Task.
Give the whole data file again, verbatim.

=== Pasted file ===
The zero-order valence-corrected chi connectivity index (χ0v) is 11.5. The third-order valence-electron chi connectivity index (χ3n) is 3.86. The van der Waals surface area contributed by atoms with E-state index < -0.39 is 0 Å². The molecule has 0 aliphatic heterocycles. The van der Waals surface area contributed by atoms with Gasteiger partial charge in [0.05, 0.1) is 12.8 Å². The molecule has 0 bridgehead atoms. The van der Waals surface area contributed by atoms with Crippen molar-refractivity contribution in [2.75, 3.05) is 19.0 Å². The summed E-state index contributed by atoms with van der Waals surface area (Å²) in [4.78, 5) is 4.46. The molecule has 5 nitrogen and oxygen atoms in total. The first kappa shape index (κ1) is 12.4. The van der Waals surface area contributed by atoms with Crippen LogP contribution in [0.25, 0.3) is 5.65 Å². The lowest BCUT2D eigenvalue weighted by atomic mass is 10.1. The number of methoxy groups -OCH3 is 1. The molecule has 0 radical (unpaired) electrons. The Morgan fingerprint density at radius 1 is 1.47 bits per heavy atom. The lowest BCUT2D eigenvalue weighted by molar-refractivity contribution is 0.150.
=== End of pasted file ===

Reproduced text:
The zero-order valence-corrected chi connectivity index (χ0v) is 11.5. The third-order valence-electron chi connectivity index (χ3n) is 3.86. The van der Waals surface area contributed by atoms with E-state index < -0.39 is 0 Å². The molecule has 0 aliphatic heterocycles. The van der Waals surface area contributed by atoms with Gasteiger partial charge in [0.05, 0.1) is 12.8 Å². The molecule has 0 bridgehead atoms. The van der Waals surface area contributed by atoms with Crippen molar-refractivity contribution in [2.75, 3.05) is 19.0 Å². The summed E-state index contributed by atoms with van der Waals surface area (Å²) in [4.78, 5) is 4.46. The molecule has 5 nitrogen and oxygen atoms in total. The first kappa shape index (κ1) is 12.4. The van der Waals surface area contributed by atoms with Crippen LogP contribution in [0.25, 0.3) is 5.65 Å². The lowest BCUT2D eigenvalue weighted by atomic mass is 10.1. The number of methoxy groups -OCH3 is 1. The molecule has 0 radical (unpaired) electrons. The Morgan fingerprint density at radius 1 is 1.47 bits per heavy atom. The lowest BCUT2D eigenvalue weighted by molar-refractivity contribution is 0.150.